A Dictionary of American History

Author: Thomas L. Purvis  | Date: 1995

New Jersey

New Jersey In the spring of 1643, the first permanent European settlement was made at Fort Nye Elfborg on the Delaware River, as an outpost of New Sweden. The Dutch placed outposts opposite Manhattan as early as 1641, but continuous occupation did not begin until the 1650s. England acquired N.J. with New Netherland on 7 September 1664. On 28 October 1664, English settlement began with purchase of the Elizabeth area. Charles II made N.J. a proprietary colony, from which East Jersey and West Jersey were formed. When East and West Jersey merged on 26 April 1702 as the royal colony of N.J., the population numbered 14,000.

N.J. was settled without provoking Indian hostilities. The New Jersey land disorders resulted from confusion over property titles issued by the proprietors of East Jersey and of West Jersey. At the peak of the Revolutionary War, N.J. provided four of the 80 Continental regiments, but also provided four Tory regiments (see Tories); it was the site of 238 military engagements, more than any other state, and was the war’s major theater from late 1776 to early 1777. N.J. was the third state to ratify the Constitution on 18 December 1787. In 1800 it was the seventh state in size and had 211,149 residents, of whom 8 percent were black, over half were English or Welsh, and a fifth were Dutch.

N.J. abolished slavery by a gradual emancipation law in 1804. By 1860 its population had grown by 218 percent and it had 672,035 people, of whom 4 percent were black and 18 percent were foreign-born; it ranked 20th among the states in population, 13th in the value of its farmland and livestock and 6th in manufactures. In the Civil War, it furnished 76,814 USA troops (including 1,185 blacks), but contained many Copperheads and was one of only three states to vote against Abraham Lincoln’s reelection in 1864.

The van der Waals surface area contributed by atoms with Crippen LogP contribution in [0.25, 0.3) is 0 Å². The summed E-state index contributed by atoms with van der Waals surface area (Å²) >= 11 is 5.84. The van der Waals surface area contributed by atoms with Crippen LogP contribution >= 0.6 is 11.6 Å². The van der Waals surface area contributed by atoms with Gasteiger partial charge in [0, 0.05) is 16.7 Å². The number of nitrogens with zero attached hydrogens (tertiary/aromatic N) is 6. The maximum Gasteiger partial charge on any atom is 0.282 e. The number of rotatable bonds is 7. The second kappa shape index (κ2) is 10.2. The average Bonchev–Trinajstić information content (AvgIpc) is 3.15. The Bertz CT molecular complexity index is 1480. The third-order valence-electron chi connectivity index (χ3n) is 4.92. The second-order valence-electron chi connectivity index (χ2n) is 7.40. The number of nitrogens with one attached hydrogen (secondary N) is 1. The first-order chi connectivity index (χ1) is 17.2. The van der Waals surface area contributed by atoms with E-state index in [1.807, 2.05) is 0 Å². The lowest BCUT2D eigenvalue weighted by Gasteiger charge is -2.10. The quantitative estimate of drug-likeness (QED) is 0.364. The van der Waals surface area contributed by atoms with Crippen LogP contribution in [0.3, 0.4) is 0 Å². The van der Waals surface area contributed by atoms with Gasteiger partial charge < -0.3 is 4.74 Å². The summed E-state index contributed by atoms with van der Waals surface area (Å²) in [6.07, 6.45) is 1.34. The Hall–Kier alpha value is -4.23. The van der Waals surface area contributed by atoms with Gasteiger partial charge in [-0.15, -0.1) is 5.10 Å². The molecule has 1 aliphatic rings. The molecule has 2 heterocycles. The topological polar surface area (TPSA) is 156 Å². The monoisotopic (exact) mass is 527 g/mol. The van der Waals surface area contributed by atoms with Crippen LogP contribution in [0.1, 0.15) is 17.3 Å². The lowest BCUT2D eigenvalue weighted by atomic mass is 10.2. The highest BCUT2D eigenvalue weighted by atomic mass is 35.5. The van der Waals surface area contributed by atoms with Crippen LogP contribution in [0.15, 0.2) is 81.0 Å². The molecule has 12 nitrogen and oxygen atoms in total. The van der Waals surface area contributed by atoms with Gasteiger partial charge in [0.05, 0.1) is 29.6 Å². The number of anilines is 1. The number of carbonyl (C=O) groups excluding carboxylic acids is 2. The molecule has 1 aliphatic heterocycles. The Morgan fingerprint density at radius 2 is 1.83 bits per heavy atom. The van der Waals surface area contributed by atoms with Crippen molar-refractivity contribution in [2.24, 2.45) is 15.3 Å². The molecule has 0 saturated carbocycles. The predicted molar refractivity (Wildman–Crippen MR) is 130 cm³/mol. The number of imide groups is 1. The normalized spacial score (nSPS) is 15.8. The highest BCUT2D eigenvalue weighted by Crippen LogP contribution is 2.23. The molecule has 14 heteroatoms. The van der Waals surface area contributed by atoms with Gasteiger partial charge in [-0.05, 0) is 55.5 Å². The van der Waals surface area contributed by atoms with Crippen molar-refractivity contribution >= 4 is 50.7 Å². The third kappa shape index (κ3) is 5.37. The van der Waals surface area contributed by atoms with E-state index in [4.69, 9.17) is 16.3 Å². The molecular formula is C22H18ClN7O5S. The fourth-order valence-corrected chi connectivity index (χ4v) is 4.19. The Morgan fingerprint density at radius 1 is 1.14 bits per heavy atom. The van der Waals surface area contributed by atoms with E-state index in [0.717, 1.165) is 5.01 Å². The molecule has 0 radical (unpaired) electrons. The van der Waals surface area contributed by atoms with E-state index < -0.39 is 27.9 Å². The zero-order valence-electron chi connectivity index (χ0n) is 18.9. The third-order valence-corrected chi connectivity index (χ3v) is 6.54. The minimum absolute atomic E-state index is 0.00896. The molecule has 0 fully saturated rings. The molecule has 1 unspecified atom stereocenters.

By 1900 it had 1,883,669 residents, of whom 29 percent were rural, 4 percent black, and 23 percent foreign-born; it ranked 16th in population, 30th in the value of its agricultural products, and 6th in manufactures. Thereafter, its population rose sharply. From 1900 to 1930, it gained 1,096,600 in-migrants, and another 1,360,000 from 1940 to 1970. By 1990 it was the ninth largest state and had 7,730,188 people (74 percent white, 13 percent black, 10 percent Hispanic, 3 percent Asian), of whom 89 percent were urban and 12.5 percent foreign-born. Manufacturing or mining employed 23 percent of workers.


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Chicago: Thomas L. Purvis, "New Jersey," A Dictionary of American History in A Dictionary of American History (Cambridge, Mass.: Blackwell Reference, 1995), Original Sources, accessed March 31, 2023, http://www.originalsources.com/Document.aspx?DocID=L82VHFY4EPXJ8TW.

MLA: Purvis, Thomas L. "New Jersey." A Dictionary of American History, in A Dictionary of American History, Cambridge, Mass., Blackwell Reference, 1995, Original Sources. 31 Mar. 2023. http://www.originalsources.com/Document.aspx?DocID=L82VHFY4EPXJ8TW.

Harvard: Purvis, TL, 'New Jersey' in A Dictionary of American History. cited in 1995, A Dictionary of American History, Blackwell Reference, Cambridge, Mass.. Original Sources, retrieved 31 March 2023, from http://www.originalsources.com/Document.aspx?DocID=L82VHFY4EPXJ8TW.